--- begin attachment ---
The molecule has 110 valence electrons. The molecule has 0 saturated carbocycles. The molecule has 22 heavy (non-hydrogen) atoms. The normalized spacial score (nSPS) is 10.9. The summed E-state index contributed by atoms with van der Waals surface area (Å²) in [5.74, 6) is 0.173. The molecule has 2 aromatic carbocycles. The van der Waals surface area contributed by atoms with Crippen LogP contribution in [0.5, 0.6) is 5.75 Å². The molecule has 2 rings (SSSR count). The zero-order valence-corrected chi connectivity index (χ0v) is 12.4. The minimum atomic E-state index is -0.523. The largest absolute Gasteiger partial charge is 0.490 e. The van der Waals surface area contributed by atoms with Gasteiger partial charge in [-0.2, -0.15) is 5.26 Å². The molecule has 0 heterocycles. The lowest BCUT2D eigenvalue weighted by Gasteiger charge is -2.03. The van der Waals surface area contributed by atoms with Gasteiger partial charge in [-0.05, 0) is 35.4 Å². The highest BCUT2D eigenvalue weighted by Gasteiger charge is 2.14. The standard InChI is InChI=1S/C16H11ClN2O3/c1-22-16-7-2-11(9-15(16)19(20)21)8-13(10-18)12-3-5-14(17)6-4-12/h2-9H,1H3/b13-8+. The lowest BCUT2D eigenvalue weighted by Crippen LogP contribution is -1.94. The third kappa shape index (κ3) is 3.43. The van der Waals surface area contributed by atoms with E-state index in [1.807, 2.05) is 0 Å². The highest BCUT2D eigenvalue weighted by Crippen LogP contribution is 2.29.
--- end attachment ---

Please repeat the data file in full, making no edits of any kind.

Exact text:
The molecule has 110 valence electrons. The molecule has 0 saturated carbocycles. The molecule has 22 heavy (non-hydrogen) atoms. The normalized spacial score (nSPS) is 10.9. The summed E-state index contributed by atoms with van der Waals surface area (Å²) in [5.74, 6) is 0.173. The molecule has 2 aromatic carbocycles. The van der Waals surface area contributed by atoms with Crippen LogP contribution in [0.5, 0.6) is 5.75 Å². The molecule has 2 rings (SSSR count). The zero-order valence-corrected chi connectivity index (χ0v) is 12.4. The minimum atomic E-state index is -0.523. The largest absolute Gasteiger partial charge is 0.490 e. The van der Waals surface area contributed by atoms with Gasteiger partial charge in [-0.2, -0.15) is 5.26 Å². The molecule has 0 heterocycles. The lowest BCUT2D eigenvalue weighted by Gasteiger charge is -2.03. The van der Waals surface area contributed by atoms with Gasteiger partial charge in [-0.05, 0) is 35.4 Å². The highest BCUT2D eigenvalue weighted by Gasteiger charge is 2.14. The standard InChI is InChI=1S/C16H11ClN2O3/c1-22-16-7-2-11(9-15(16)19(20)21)8-13(10-18)12-3-5-14(17)6-4-12/h2-9H,1H3/b13-8+. The lowest BCUT2D eigenvalue weighted by Crippen LogP contribution is -1.94. The third kappa shape index (κ3) is 3.43. The van der Waals surface area contributed by atoms with E-state index in [1.807, 2.05) is 0 Å². The highest BCUT2D eigenvalue weighted by Crippen LogP contribution is 2.29.